Natalie Wood portrays Dr. Helen Brown in the screwball comedy Sex and the Single Girl (1964). Natalie is adorable as a young psychologist who has recently published a best-seller, omonymous of the film title. Tony Curtis plays Bob Weston, a sleazy tabloid editor, who wants to know if Dr. Brown has based her book on personal research. The plan is to get very personal with her to find out. The result is a comic combat also starring Henry Fonda, Lauren Bacall and Mel Ferrer. Edith Head was the costume designer, helping Natalie shape her image as a young and independent woman. The two worked together on many films and Edith even designed the actress’s wedding dress for her marriage to Richard Gregson.
I should tell you that I have previously written about the fashion in this film, but it was in Romanian at the beginning of my blogging and I didn’t use my personal screenshots back then.
Except for the last outfit in the film, Helen’s wardrobe comprises black and white looks. The set decoration (designed by Edward G. Boyle in the film), just as the costumes, serves the needs of the characters in a movie. Dr. Brown’s office and apartment are decorated in black and white too (and elegantly so, definitely post-worthy; notice the striped curtains, chairs, chaise lounge and cushions, how chic are all these pieces?) and we could say that this is her code colour and view on life. Doesn’t Natalie look lovely even in her doctor robe, especially with the gorgeous glasses on and the hair pin?
In the first scene she appears in she’s wearing a ladylike little black dress, an elbow-sleeved white jacket, with a high slit at the back (this looks beautiful in motion), black trimmed neckline and two apparent pockets on the left side. The length of the sleeve requires elegant elbow gloves.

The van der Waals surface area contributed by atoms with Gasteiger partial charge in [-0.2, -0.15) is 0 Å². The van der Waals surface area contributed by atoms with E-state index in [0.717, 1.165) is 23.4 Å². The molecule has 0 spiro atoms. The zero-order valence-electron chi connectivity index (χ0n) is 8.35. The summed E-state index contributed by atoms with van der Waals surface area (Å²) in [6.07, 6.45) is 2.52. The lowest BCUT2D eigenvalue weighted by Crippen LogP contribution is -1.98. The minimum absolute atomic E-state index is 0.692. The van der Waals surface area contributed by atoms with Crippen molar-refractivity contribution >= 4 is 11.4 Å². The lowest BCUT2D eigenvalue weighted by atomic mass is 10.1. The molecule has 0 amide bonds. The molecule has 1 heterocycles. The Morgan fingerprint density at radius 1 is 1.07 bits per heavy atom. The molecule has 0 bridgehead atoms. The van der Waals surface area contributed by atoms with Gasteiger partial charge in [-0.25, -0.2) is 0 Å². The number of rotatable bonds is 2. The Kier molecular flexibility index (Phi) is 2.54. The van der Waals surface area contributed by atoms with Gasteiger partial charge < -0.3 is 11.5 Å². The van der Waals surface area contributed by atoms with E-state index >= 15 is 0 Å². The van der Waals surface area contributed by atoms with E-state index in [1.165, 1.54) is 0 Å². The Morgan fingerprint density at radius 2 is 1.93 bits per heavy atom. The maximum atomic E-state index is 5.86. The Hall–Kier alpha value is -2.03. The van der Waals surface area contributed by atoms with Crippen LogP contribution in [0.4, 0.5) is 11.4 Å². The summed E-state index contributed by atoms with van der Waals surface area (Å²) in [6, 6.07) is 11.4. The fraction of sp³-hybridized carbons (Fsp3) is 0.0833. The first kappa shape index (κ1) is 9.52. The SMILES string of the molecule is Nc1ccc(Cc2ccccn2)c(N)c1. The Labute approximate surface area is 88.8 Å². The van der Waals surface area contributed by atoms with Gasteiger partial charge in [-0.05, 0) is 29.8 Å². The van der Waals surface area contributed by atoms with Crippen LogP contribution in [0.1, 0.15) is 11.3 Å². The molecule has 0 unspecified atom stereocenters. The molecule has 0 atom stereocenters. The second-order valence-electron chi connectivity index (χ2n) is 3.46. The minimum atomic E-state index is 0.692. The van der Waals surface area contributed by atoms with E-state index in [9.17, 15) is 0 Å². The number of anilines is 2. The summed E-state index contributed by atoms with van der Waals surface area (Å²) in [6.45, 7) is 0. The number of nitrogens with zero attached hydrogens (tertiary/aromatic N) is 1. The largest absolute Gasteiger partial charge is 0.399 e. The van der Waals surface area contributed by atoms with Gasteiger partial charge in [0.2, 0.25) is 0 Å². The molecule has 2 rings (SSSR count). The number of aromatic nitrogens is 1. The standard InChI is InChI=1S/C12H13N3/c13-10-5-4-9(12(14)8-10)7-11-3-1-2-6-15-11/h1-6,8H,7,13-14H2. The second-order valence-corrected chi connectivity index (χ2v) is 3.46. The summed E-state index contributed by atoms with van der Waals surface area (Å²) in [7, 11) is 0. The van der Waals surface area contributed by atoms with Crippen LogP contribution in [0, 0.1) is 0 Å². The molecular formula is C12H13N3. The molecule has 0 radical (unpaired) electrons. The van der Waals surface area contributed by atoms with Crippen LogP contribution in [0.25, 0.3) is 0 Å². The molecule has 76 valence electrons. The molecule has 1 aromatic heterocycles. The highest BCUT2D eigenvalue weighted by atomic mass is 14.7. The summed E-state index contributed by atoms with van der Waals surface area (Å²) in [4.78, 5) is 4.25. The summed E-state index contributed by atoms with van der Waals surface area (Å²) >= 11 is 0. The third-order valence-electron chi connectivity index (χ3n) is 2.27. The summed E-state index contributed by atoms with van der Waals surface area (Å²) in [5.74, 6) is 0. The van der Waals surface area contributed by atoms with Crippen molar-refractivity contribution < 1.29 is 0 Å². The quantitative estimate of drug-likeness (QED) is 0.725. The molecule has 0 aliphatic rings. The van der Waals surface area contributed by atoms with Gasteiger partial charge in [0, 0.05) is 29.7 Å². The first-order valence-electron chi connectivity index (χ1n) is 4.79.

A gorgeous white satin cocktail dress with a beautiful bust detail: fabulous sweetheart neckline cut and also the pendant dangling from the center (hence no necklace needed, just the way I like it). The long gloves create the perfect accessory along with the large pearl bracelet worn over the glove and the pearl earrings. The fur trimmed white coat goes on top and the sleeves are again elbow-high.
This one above is a robe, but a robe I would be happy to see transformed in an evening gown (with certain alterations of course) and worn with no jewelry whatsoever. Slit up on both sides, fantastic rope detail and this is another neckline I adore, the way the fabric falls and gathers in the bust area.
Houndstooth coat with mandarin collar, black fur stole and hat and those cat-eye sunglasses!
All Helen’s gloves are elbow-long. Here they complete the white cashmere sweater and checked tweed pencil skirt.
All-black outfit, the only time she wears an entirely black ensemble in the film, very suggestive for the plot, but I won’t spoil it for you. What a fabulous hat!
The final look. Bright, joyful yellow. She is finally in love. I like the way she wears the attached scarf over her head in the car, as a hood. Scarves often came with a day or evening dress, making an outfit very versatile. And speaking of versatility, Natalie’s wardrobe is ageless and could be so easily adaptable to modern day. Last, but not least, her hair style, the fringe bob, is so stylish too, one I myself sported a while back and that I feel like adopting again.
images: screenshots captured by me from the film Sex and the Single Girl (1964); kindly link back to classiq if you use any of these images; production credits